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“Anglecot,” Charles A. Potter House

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1882, 1901, 1910, Wilson Eyre Jr. E. Evergreen Ave. and Prospect St.

Eyre's early work is centered in the transition between the free Victorian styles and the more accurate historical revivals. This shows his dependence on sources illustrated in English magazines, including Richard Norman Shaw's Queen Anne houses with their hung tile wall surfaces and flaring chimneys, and American examples such as McKim, Mead and White's Newport Casino with its overlapping gables and wall-mounted sundial. Eyre also designed the large carriage house to the rear and returned again and again to update and enlarge the house from its origins as a rather modest cottage to a significant mansion with secondary wing. After World War II, it was adapted into a nursing home; in the 1980s, it was imaginatively adapted into half-a-dozen condominiums by local developer Richard Snowden and local architect Greg Woodring.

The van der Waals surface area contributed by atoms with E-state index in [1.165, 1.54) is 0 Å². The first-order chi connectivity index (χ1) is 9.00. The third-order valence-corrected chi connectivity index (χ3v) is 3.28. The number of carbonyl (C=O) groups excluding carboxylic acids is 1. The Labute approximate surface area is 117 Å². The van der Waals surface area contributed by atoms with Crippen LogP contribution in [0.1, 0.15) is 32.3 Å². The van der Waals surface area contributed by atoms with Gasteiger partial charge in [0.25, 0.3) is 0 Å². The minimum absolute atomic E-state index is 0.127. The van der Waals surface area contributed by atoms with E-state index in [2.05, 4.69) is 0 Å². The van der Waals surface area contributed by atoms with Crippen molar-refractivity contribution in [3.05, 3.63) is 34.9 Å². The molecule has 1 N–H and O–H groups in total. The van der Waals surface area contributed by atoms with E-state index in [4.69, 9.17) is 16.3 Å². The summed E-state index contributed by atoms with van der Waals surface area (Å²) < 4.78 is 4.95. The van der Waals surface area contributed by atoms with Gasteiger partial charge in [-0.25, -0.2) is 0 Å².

Writing Credits

George E. Thomas


What's Nearby


George E. Thomas, "“Anglecot,” Charles A. Potter House", [Philadelphia, Pennsylvania], SAH Archipedia, eds. Gabrielle Esperdy and Karen Kingsley, Charlottesville: UVaP, 2012—,

Print Source

Cover: Buildings of PA vol 2

Buildings of Pennsylvania: Philadelphia and Eastern Pennsylvania, George E. Thomas, with Patricia Likos Ricci, Richard J. Webster, Lawrence M. Newman, Robert Janosov, and Bruce Thomas. Charlottesville: University of Virginia Press, 2012, 147-147.

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